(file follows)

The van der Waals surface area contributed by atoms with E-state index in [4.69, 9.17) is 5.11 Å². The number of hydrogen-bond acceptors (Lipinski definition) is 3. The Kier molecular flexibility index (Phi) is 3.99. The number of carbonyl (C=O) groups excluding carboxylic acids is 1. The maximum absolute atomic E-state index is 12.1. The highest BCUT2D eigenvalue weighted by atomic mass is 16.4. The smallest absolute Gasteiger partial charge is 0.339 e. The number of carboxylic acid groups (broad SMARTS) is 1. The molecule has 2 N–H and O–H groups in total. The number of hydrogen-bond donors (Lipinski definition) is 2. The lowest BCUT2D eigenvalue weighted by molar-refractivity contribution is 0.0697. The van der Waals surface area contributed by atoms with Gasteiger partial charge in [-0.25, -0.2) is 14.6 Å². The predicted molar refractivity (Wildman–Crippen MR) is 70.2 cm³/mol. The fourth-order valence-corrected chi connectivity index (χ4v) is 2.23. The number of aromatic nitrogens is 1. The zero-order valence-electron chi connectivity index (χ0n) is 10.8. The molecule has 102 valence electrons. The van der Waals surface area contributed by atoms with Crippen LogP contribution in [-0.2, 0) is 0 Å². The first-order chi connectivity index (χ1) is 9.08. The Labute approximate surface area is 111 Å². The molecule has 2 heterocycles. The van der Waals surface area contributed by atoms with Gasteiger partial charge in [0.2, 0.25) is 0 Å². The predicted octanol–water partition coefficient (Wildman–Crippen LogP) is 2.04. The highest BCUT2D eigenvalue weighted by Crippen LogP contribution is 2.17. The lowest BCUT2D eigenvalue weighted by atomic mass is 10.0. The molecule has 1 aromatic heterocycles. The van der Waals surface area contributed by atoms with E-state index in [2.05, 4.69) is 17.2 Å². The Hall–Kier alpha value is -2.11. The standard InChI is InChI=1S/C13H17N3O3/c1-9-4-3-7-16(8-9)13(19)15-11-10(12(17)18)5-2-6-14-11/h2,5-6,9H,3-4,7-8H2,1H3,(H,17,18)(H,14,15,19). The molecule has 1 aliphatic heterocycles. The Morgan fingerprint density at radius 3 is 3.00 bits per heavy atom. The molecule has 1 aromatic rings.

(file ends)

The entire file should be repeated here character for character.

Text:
The van der Waals surface area contributed by atoms with E-state index in [4.69, 9.17) is 5.11 Å². The number of hydrogen-bond acceptors (Lipinski definition) is 3. The Kier molecular flexibility index (Phi) is 3.99. The number of carbonyl (C=O) groups excluding carboxylic acids is 1. The maximum absolute atomic E-state index is 12.1. The highest BCUT2D eigenvalue weighted by atomic mass is 16.4. The smallest absolute Gasteiger partial charge is 0.339 e. The number of carboxylic acid groups (broad SMARTS) is 1. The molecule has 2 N–H and O–H groups in total. The number of hydrogen-bond donors (Lipinski definition) is 2. The lowest BCUT2D eigenvalue weighted by molar-refractivity contribution is 0.0697. The van der Waals surface area contributed by atoms with Gasteiger partial charge in [-0.25, -0.2) is 14.6 Å². The predicted molar refractivity (Wildman–Crippen MR) is 70.2 cm³/mol. The fourth-order valence-corrected chi connectivity index (χ4v) is 2.23. The number of aromatic nitrogens is 1. The zero-order valence-electron chi connectivity index (χ0n) is 10.8. The molecule has 102 valence electrons. The van der Waals surface area contributed by atoms with Crippen LogP contribution in [-0.2, 0) is 0 Å². The first-order chi connectivity index (χ1) is 9.08. The Labute approximate surface area is 111 Å². The molecule has 2 heterocycles. The van der Waals surface area contributed by atoms with Gasteiger partial charge in [0.2, 0.25) is 0 Å². The predicted octanol–water partition coefficient (Wildman–Crippen LogP) is 2.04. The highest BCUT2D eigenvalue weighted by Crippen LogP contribution is 2.17. The lowest BCUT2D eigenvalue weighted by atomic mass is 10.0. The molecule has 1 aromatic heterocycles. The van der Waals surface area contributed by atoms with E-state index in [2.05, 4.69) is 17.2 Å². The Hall–Kier alpha value is -2.11. The standard InChI is InChI=1S/C13H17N3O3/c1-9-4-3-7-16(8-9)13(19)15-11-10(12(17)18)5-2-6-14-11/h2,5-6,9H,3-4,7-8H2,1H3,(H,17,18)(H,14,15,19). The molecule has 1 aliphatic heterocycles. The Morgan fingerprint density at radius 3 is 3.00 bits per heavy atom. The molecule has 1 aromatic rings.